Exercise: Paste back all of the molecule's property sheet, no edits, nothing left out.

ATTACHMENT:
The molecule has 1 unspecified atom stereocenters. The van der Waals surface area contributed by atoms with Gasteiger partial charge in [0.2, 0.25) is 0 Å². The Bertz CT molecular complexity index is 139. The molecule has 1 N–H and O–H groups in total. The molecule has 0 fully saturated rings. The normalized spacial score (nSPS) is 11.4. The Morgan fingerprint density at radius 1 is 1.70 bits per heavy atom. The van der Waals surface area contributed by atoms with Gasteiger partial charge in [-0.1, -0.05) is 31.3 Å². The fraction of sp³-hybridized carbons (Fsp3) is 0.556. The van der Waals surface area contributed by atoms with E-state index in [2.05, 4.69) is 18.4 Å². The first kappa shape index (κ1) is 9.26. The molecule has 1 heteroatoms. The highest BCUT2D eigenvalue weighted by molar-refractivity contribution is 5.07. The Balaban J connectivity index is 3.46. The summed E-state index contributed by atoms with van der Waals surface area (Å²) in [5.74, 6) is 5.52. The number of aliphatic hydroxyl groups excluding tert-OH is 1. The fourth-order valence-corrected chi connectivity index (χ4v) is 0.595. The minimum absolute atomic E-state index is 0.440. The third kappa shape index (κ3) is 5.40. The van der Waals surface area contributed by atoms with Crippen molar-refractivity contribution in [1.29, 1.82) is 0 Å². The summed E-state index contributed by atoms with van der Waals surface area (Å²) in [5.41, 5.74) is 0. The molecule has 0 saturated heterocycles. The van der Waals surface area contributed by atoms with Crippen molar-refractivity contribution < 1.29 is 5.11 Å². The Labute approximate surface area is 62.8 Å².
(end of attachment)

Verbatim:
The molecule has 1 unspecified atom stereocenters. The van der Waals surface area contributed by atoms with Gasteiger partial charge in [0.2, 0.25) is 0 Å². The Bertz CT molecular complexity index is 139. The molecule has 1 N–H and O–H groups in total. The molecule has 0 fully saturated rings. The normalized spacial score (nSPS) is 11.4. The Morgan fingerprint density at radius 1 is 1.70 bits per heavy atom. The van der Waals surface area contributed by atoms with Gasteiger partial charge in [-0.1, -0.05) is 31.3 Å². The fraction of sp³-hybridized carbons (Fsp3) is 0.556. The van der Waals surface area contributed by atoms with E-state index in [2.05, 4.69) is 18.4 Å². The first kappa shape index (κ1) is 9.26. The molecule has 1 heteroatoms. The highest BCUT2D eigenvalue weighted by molar-refractivity contribution is 5.07. The Balaban J connectivity index is 3.46. The summed E-state index contributed by atoms with van der Waals surface area (Å²) in [5.74, 6) is 5.52. The number of aliphatic hydroxyl groups excluding tert-OH is 1. The fourth-order valence-corrected chi connectivity index (χ4v) is 0.595. The minimum absolute atomic E-state index is 0.440. The third kappa shape index (κ3) is 5.40. The van der Waals surface area contributed by atoms with Crippen molar-refractivity contribution in [1.29, 1.82) is 0 Å². The summed E-state index contributed by atoms with van der Waals surface area (Å²) in [5.41, 5.74) is 0. The molecule has 0 saturated heterocycles. The van der Waals surface area contributed by atoms with Crippen molar-refractivity contribution < 1.29 is 5.11 Å². The Labute approximate surface area is 62.8 Å².